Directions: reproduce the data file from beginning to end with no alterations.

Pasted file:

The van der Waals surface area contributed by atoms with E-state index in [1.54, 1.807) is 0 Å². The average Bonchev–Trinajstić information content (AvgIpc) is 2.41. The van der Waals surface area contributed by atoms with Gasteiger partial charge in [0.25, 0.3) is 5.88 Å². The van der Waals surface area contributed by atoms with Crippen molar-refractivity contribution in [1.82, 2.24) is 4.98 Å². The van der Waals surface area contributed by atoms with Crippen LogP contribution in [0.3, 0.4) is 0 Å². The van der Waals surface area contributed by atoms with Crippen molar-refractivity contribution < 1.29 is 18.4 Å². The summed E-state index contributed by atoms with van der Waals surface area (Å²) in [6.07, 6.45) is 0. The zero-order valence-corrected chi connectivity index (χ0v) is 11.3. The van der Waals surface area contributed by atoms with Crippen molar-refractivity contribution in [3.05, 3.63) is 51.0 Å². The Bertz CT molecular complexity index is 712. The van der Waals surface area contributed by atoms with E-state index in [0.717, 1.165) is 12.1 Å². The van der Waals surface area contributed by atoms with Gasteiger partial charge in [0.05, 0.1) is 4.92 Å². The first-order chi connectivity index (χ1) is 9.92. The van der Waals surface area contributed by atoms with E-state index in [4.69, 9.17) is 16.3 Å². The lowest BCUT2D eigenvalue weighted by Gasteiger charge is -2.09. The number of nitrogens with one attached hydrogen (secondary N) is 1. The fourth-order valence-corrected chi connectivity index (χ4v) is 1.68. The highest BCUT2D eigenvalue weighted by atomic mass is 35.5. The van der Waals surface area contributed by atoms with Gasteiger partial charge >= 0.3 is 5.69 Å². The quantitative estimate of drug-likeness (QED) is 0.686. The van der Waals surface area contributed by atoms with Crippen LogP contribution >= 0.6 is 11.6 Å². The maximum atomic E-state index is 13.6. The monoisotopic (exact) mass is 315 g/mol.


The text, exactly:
The van der Waals surface area contributed by atoms with E-state index in [1.54, 1.807) is 0 Å². The average Bonchev–Trinajstić information content (AvgIpc) is 2.41. The van der Waals surface area contributed by atoms with Gasteiger partial charge in [0.25, 0.3) is 5.88 Å². The van der Waals surface area contributed by atoms with Crippen molar-refractivity contribution in [1.82, 2.24) is 4.98 Å². The van der Waals surface area contributed by atoms with Crippen LogP contribution in [0.3, 0.4) is 0 Å². The van der Waals surface area contributed by atoms with Crippen molar-refractivity contribution < 1.29 is 18.4 Å². The summed E-state index contributed by atoms with van der Waals surface area (Å²) in [6.07, 6.45) is 0. The zero-order valence-corrected chi connectivity index (χ0v) is 11.3. The van der Waals surface area contributed by atoms with Crippen molar-refractivity contribution in [3.05, 3.63) is 51.0 Å². The Bertz CT molecular complexity index is 712. The van der Waals surface area contributed by atoms with E-state index in [0.717, 1.165) is 12.1 Å². The van der Waals surface area contributed by atoms with Gasteiger partial charge in [0.05, 0.1) is 4.92 Å². The first-order chi connectivity index (χ1) is 9.92. The van der Waals surface area contributed by atoms with E-state index in [4.69, 9.17) is 16.3 Å². The lowest BCUT2D eigenvalue weighted by Gasteiger charge is -2.09. The number of nitrogens with one attached hydrogen (secondary N) is 1. The fourth-order valence-corrected chi connectivity index (χ4v) is 1.68. The highest BCUT2D eigenvalue weighted by atomic mass is 35.5. The van der Waals surface area contributed by atoms with Gasteiger partial charge >= 0.3 is 5.69 Å². The quantitative estimate of drug-likeness (QED) is 0.686. The van der Waals surface area contributed by atoms with Crippen LogP contribution >= 0.6 is 11.6 Å². The maximum atomic E-state index is 13.6. The monoisotopic (exact) mass is 315 g/mol.